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JPK Selects Compact Tensile Stage from Deben for their NanoWizard AFM Platform to Broaden Capabilities for Materials Characterisation

publication date: Mar 16, 2017
 | 
author/source: JPK Instruments AG

 Deben’s Microtest 200N tensile

Deben, a leading provider of in-situ testing stages together with innovative accessories and components for electron microscopy, have supplied leading German instrument manufacturers, JPK Instruments, with a tensile stage to use in conjunction with the world-renowned NanoWizard® AFM platform. 

Dr Torsten Mueller is a member of the development team with German nanoscience instrument makers, JPK Instruments. Dr Mueller and his colleagues are based in Berlin supporting a worldwide user network which is continuously testing JPK with requests for new capabilities for their life science and materials nanoscience systems. The main product is the NanoWizard® AFM platform for which JPK are seeing more and more demands to measure the materials mechanical properties. For example, there is a need to compare the bulk Young's modulus of materials used in life sciences and biomaterial research (e.g. hydrogels, composites like parafilm, materials with deposited extracellular matrix protein like collagen) with data obtained by atomic force microscopy, AFM, which characterizes the local, static and dynamic E-modulus distribution. The next step was to find a suitable micro stretching device that would fit under the AFM head under top view access to enable better correlation in time and space. This would then enable simultaneous nanomechanical and topographic studies of samples under strain. 

Dr Mueller describes the reasoning why JPK chose the tensile stage from Deben (Microtest 200N). “We decided to go with Deben for a number of reasons. Firstly, it allows us to work simultaneously with our tip-scanning AFM and simultaneous top view observation. Secondly, the bi-directional stretching operation means the centre region of the sample will stay in position related to the optical axes and the adjusted AFM cantilever. We also find the height and overall size of the stretching stage allows us to mount it on our base stage providing the flexibility either as a stand–alone system or to use on top of an optical microscope body. And not least, it comes at a fair price.”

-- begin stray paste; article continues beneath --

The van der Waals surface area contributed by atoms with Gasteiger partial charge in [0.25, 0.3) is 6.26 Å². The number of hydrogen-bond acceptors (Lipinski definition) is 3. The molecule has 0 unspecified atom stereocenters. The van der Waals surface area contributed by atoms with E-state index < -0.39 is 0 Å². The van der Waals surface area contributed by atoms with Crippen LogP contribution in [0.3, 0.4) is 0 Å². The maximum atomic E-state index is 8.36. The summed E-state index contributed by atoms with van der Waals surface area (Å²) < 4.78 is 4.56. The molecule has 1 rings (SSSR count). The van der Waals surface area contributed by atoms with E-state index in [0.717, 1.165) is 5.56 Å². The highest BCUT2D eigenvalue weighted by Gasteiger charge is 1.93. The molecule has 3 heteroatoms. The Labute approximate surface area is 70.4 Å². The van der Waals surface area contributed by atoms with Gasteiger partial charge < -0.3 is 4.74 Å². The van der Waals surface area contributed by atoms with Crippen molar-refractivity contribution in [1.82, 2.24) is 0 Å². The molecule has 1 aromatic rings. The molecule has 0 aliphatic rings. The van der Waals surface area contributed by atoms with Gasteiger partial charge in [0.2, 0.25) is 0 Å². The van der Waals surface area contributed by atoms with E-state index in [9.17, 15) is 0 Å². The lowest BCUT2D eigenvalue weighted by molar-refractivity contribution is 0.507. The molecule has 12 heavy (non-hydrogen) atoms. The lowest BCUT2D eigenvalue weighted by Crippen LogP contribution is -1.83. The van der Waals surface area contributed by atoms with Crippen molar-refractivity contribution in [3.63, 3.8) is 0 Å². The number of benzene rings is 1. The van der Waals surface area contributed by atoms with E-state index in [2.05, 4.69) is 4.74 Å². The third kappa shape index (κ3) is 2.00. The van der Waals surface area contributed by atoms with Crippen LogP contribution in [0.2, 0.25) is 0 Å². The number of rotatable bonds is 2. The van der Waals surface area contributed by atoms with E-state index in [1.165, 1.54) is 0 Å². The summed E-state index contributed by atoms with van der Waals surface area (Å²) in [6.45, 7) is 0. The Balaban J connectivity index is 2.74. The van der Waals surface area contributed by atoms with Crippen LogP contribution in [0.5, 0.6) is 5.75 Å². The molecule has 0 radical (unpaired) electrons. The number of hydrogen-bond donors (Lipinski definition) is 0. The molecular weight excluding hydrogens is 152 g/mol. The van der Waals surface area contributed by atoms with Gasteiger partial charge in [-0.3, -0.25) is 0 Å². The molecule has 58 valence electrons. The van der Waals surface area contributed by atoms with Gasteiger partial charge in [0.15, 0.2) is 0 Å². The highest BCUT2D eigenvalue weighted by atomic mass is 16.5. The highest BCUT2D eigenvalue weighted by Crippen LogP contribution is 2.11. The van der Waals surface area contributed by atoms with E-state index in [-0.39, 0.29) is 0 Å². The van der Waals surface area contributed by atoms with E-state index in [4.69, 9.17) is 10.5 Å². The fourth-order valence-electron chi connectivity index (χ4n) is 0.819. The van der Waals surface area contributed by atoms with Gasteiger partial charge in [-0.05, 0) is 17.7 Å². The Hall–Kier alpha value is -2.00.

In a comprehensive series of tests and comparisons with other suppliers, JPK found the Deben stage enabled successful imaging, force-spectroscopy and force mapping and Quantitative Imaging, QI™, under non- and strained conditions. Now offered by JPK as the “Stretching Stage,” it provides the ability to study a broad range of samples to observe and quantify the influence of compression and stretching on the nanometre scale. The stage houses an interchangeable load cell offering flexibility in the force range. The standard load cell has a maximum force of 200N with an accuracy of +/- 1%. This means that with careful sample preparation, the uniaxial stress range that can be reliably applied runs from a few tens of kPa to a few GPa. Experiments can be performed with fixed strain, strain rate or applied stress. The resultant data can be plotted in real time with the corresponding AFM measurements. 


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